Electronic Appliances April 2010 Meeting


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Reducing Home Electronics Energy Use - April 2010 Green Needham Meeting

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Electronic Appliances April 2010 Meeting

  1. 1. Home Electronics Reducing Energy Use SOURCES: CNET Energy Efficiency Guide NRDC, Lowering the Cost of Play, Nov., 2008
  2. 2. Some perspective . . . <ul><li>California: TV-related energy use tripled in last 10 years </li></ul><ul><li>California: 10 percent of household power use is devoted to TV-related activity. </li></ul><ul><li>Game consoles=16 billion kw hours </li></ul>
  3. 3. Television Power Usage <ul><li>Screen size </li></ul><ul><li>Technology: Plasma, LCD, Rear Projection, Cathode-Ray-Tube </li></ul><ul><li>Brightness of picture </li></ul>Depends on:
  4. 4. Screen Size <ul><li>Simple: bigger screen = more energy </li></ul><ul><li>A 32-inch LCD uses about half as much power as a 52-inch LCD. </li></ul><ul><li>Older (cathode-ray-tube) TV’s: smaller, less power </li></ul>
  5. 5. Technology Type <ul><li>Plasmas (about 200-500 watts) use two to three times more electricity to produce an image of the same brightness as LCD . </li></ul><ul><li>Rear Projection HDTV’s are most efficient but rarely sold now </li></ul><ul><li>What’s coming: one brand of LED backlit TV (47 inches) uses 50-90 watts of power </li></ul>
  6. 6. Picture settings <ul><li>More light = more power use </li></ul><ul><li>Many TVs (esp. before 2009) are bright by default. Calibrate to improve picture quality and save energy. Reducing the light output of your TV can cut power use by as much as half. </li></ul><ul><li>LCD TV – backlight can be adjusted to save energy </li></ul>
  7. 7. Energy Star <ul><li>Early Energy Star rating based only on standby power </li></ul><ul><li>Nov., 2008 rating based on standby/active modes, but still not strict </li></ul><ul><li>May, 2010 EnergyStar 4.0, first more meaningful rating </li></ul><ul><li>May, 2012 rating will be even more strict </li></ul>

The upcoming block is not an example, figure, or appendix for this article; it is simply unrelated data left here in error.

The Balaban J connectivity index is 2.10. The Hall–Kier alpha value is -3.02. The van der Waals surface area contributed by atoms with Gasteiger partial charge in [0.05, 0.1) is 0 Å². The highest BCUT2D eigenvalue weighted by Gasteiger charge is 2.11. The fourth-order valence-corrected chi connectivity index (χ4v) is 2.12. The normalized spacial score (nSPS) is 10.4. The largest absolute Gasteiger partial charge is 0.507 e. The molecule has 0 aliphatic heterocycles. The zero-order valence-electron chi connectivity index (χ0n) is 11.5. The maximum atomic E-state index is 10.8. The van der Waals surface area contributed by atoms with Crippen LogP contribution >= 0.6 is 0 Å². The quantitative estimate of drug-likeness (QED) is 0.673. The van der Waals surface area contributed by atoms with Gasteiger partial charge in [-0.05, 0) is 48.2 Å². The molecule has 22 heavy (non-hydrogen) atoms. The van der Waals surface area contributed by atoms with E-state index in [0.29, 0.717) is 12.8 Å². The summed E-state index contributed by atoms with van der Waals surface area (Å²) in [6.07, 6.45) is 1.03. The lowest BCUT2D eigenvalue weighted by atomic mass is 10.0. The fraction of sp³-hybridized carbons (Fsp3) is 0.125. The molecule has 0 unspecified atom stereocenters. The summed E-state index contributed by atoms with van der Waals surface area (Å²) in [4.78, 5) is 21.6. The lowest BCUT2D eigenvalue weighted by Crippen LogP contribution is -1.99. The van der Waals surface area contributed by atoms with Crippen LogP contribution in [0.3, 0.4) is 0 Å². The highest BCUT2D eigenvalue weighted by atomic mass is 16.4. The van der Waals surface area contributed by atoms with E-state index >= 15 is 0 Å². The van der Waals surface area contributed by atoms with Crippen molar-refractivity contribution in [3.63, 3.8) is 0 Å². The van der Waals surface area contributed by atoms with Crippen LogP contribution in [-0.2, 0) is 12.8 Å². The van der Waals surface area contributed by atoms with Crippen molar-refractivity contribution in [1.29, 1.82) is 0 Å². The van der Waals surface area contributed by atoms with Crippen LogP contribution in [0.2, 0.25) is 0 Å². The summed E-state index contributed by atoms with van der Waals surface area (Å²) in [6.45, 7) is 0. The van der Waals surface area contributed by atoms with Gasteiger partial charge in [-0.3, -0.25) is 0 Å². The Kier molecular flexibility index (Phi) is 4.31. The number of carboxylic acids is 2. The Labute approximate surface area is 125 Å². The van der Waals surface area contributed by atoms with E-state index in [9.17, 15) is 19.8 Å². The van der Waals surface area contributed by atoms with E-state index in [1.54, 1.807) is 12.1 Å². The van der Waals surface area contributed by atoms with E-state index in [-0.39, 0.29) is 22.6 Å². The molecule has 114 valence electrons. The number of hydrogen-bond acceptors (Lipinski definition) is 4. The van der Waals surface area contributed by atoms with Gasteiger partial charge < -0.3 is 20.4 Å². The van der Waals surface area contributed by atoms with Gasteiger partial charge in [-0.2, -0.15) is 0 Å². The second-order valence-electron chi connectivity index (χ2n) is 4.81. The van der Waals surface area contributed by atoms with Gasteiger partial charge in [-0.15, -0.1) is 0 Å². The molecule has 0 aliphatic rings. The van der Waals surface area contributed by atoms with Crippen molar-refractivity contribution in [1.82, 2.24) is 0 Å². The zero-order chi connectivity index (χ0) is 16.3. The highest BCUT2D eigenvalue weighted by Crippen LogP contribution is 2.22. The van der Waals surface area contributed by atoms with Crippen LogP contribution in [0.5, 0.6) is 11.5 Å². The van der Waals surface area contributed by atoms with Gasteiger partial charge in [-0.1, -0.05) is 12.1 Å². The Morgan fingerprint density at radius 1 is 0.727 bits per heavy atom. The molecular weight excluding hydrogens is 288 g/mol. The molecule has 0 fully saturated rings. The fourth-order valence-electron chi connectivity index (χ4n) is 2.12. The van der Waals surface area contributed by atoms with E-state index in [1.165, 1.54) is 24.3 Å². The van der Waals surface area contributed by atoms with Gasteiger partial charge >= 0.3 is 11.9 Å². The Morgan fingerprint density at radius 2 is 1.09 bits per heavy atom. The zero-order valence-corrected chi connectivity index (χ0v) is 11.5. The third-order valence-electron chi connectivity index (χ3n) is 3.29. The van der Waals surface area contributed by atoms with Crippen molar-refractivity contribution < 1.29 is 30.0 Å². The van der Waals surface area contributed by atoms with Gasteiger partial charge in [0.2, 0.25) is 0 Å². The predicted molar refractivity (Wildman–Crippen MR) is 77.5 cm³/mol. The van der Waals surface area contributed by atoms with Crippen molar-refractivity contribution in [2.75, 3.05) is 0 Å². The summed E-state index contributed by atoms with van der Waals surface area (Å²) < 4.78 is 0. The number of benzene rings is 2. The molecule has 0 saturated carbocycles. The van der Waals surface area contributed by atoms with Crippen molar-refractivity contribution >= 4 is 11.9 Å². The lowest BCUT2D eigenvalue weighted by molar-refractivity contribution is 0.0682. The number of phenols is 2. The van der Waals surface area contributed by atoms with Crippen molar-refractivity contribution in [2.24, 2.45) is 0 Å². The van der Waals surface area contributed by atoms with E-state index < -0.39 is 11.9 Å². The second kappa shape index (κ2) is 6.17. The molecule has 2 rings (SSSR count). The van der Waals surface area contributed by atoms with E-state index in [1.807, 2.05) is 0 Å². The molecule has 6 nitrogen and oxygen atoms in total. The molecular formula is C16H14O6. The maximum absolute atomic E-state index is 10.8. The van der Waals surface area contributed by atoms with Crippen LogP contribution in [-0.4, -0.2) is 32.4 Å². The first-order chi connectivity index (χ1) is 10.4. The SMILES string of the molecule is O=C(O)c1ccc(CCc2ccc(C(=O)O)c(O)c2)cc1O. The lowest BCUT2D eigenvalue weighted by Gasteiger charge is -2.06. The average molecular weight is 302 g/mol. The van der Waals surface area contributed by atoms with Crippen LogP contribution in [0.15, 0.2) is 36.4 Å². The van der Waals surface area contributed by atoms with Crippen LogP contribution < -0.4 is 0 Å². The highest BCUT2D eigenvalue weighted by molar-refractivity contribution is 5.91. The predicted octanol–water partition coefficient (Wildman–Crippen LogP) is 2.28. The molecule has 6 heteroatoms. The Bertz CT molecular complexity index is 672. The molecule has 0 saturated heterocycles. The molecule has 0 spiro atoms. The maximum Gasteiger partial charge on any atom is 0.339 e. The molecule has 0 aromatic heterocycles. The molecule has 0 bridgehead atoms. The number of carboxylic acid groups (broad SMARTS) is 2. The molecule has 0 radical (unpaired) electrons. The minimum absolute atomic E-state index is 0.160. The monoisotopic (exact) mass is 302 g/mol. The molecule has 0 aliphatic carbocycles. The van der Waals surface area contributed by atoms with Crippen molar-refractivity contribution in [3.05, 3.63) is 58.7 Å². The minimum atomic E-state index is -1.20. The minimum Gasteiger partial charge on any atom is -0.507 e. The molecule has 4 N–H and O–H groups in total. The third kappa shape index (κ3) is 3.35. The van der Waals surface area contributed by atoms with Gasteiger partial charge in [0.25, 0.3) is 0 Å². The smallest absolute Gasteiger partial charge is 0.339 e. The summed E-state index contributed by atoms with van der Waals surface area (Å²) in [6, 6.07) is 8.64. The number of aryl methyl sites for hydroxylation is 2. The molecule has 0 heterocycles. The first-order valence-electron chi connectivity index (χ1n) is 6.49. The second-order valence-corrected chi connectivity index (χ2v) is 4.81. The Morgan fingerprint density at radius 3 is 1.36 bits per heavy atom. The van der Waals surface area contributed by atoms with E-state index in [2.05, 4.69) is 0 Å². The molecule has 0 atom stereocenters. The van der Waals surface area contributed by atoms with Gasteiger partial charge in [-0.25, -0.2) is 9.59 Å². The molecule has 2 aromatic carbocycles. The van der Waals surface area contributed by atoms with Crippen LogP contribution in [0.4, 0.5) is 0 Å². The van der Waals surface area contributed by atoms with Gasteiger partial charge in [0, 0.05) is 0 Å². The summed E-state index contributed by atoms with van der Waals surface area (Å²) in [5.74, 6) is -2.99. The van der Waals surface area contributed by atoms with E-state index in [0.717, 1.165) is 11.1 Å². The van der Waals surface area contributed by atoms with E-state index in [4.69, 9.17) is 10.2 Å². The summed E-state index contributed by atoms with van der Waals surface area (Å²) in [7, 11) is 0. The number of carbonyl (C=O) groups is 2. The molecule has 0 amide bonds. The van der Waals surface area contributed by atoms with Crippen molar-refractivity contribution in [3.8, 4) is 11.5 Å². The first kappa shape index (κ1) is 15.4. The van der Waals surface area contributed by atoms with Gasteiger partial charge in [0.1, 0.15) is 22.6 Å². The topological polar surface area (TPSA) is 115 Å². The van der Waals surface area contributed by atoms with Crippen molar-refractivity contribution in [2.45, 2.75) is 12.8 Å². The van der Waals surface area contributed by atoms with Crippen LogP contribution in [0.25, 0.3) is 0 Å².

8. 8. Tips <ul><li>Use your old TV </li></ul><ul><li>If you buy, get smaller screen, find out about energy usage </li></ul><ul><li>Watch TV together </li></ul><ul><li>Turn off the TV when not watching – don’t use for background noise or to go to sleep. </li></ul><ul><li>Turn off the quick start option. This uses more standby power when TV is off. </li></ul><ul><li>Turn on the “power-saver” mode </li></ul><ul><li>Use a power strip </li></ul>
  9. 9. Power Consumption Compared <ul><li>TVs (1): Average plasma: 338 watts Average LCD: 176 watts </li></ul><ul><li>Other gear2: PlayStation 3: 197 watts PlayStation 3 Slim: 96 watts Xbox 360 Elite (2007): 185 watts Nintendo Wii: 19 watts Xbox 360: 187 watts Average PC: 118 watts DirecTV HR20 DVR: 33 watts Nintendo Wii: 19 watts Slingbox: 9 watts Wireless router: 7 watts (1) Among 2008 and 2009 models tested. (2) Tested in typical usage states (playing a game, running software) http://reviews.cnet.com/green-tech/tv-power-efficiency/ </li></ul>Information from CNET
  10. 10. Power Consumption
  11. 11. Gaming Devices <ul><li>Consoles use almost as much power in idle mode as they do in active playing </li></ul><ul><li>PlayStation3 and Xbox360 use 7-9 times more power than Wii (19 watts) </li></ul><ul><li>Consoles use 4-7 times more power than Blu-Ray player to play the same movie (up to 24 times more power than DVD player). </li></ul><ul><li>PlayStation3 left on continuously can cost over $250 a year to run ($25 if turned off). </li></ul>Did you know…
  12. 12. Simple tips <ul><li>Just turn it off! When done, save game and turn off game console (TV and game console must each be turned off) </li></ul><ul><li>PlayStation 3 left on = $250/year </li></ul><ul><li>PlayStation 3 turned off=$27/year </li></ul><ul><li>Set automatic power-down feature </li></ul><ul><li>Don’t use the game console to watch movies </li></ul>